On Wednesday, Virginia’s Senate approved a bill that could lead to reduced penalties for what the legislation’s Democratic sponsor calls “insignificant” assaults on police.
Current Virginia law stipulates a six-month mandatory minimum sentence for anyone who is convicted of assaulting a police officer.
The bill summary of Senate Bill 5032 says that it “Eliminates the mandatory minimum term of confinement for a simple assault or an assault and battery committed against a judge; magistrate; law-enforcement officer; correctional officer; person directly involved in the care, treatment, or supervision of inmates; firefighter; or volunteer firefighter or any emergency medical services personnel.
“The bill provides that any person charged with such offense where the degree of culpability is slight, a jury or the court may find the accused not guilty of such offense but guilty of a simple assault or assault and battery, punishable as a Class 1 misdemeanor.”
Democratic Sen. Scott Surovell said the bill is not aimed at serious assaults against police.
“What we’re talking about here are situations that involve much more insignificant minor touches,” Surovell said.
Surovell said he believes most charges for assaulting an officer are the result of an arrest that “becomes unnecessarily aggressive,” according to WAVY-TV.
The bill keeps assaulting a police officer a felony on paper, “but gives a judge or jury discretion to reduce it to a misdemeanor if there is no bodily injury or if someone’s culpability is slight because of diminished physical or mental capacity or a developmental disorder,” the AP reported.
Further, if the charge is not knocked down, a second investigation into the charge must be conducted by a police officer other than the one who was allegedly assaulted. A Commonwealth’s Attorney must also sign off on the felony charge.
Republicans said the bill was the wrong legislation at the wrong time.
“What in the world are we doing?” Republican state Sen. John Cosgrove Jr. said, the AP reported.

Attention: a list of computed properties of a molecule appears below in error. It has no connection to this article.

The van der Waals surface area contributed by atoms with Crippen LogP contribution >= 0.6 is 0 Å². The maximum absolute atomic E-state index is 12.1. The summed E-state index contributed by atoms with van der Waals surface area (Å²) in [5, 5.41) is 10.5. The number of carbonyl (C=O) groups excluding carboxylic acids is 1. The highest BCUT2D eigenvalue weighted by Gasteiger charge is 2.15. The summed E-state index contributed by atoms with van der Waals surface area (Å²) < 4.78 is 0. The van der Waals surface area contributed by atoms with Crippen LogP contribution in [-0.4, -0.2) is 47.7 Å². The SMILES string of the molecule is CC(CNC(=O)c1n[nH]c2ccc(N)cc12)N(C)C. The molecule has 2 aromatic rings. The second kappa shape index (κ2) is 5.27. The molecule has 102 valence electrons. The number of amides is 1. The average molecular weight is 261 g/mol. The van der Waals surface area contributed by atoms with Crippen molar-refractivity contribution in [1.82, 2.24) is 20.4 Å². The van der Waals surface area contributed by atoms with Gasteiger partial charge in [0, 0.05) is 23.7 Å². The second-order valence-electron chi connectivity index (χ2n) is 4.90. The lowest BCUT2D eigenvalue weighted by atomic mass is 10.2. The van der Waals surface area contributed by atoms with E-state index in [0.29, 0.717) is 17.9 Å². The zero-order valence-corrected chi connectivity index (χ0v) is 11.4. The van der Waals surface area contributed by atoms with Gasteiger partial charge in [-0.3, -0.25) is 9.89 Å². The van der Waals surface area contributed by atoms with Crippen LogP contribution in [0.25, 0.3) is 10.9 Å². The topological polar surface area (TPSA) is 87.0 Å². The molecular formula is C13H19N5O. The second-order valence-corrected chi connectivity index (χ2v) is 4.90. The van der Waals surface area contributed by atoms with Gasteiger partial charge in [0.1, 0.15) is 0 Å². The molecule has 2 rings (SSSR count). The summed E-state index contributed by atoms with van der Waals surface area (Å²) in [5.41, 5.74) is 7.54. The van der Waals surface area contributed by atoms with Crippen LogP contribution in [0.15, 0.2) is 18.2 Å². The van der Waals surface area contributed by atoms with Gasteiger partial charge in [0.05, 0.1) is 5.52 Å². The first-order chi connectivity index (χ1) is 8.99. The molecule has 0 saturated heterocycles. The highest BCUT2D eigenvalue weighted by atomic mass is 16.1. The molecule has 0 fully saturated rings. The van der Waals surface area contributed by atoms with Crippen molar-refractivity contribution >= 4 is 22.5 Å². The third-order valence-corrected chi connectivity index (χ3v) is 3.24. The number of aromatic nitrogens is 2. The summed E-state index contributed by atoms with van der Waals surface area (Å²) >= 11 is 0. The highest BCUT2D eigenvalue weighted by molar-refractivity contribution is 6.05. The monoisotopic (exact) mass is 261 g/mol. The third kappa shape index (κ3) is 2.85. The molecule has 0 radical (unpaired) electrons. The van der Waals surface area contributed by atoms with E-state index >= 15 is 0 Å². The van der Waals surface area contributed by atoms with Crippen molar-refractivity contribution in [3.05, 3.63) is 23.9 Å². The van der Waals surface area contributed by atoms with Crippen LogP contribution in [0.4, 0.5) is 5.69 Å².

“Have you seen the attacks on police officers?”
Republican state Sen. Amanda Chase called the legislation “an attack on our law enforcement.”
The proposal tells criminals “that we’re going to stand back,” she said.
Virginia law would still have some mandatory minimum sentences for assault, according to the statute of which the new proposal would be a part.
“Any person who commits a simple assault or assault and battery is guilty of a Class 1 misdemeanor, and if the person intentionally selects the person against whom a simple assault is committed because of his race, religious conviction, gender, disability, gender identity, sexual orientation, color, or national origin, the penalty upon conviction shall include a term of confinement of at least six months,” the law reads.
“However, if a person intentionally selects the person against whom an assault and battery resulting in bodily injury is committed because of his race, religious conviction, gender, disability, gender identity, sexual orientation, color, or national origin, the person is guilty of a Class 6 felony, and the penalty upon conviction shall include a term of confinement of at least six months.”
Truth and Accuracy
We are committed to truth and accuracy in all of our journalism. Read our editorial standards.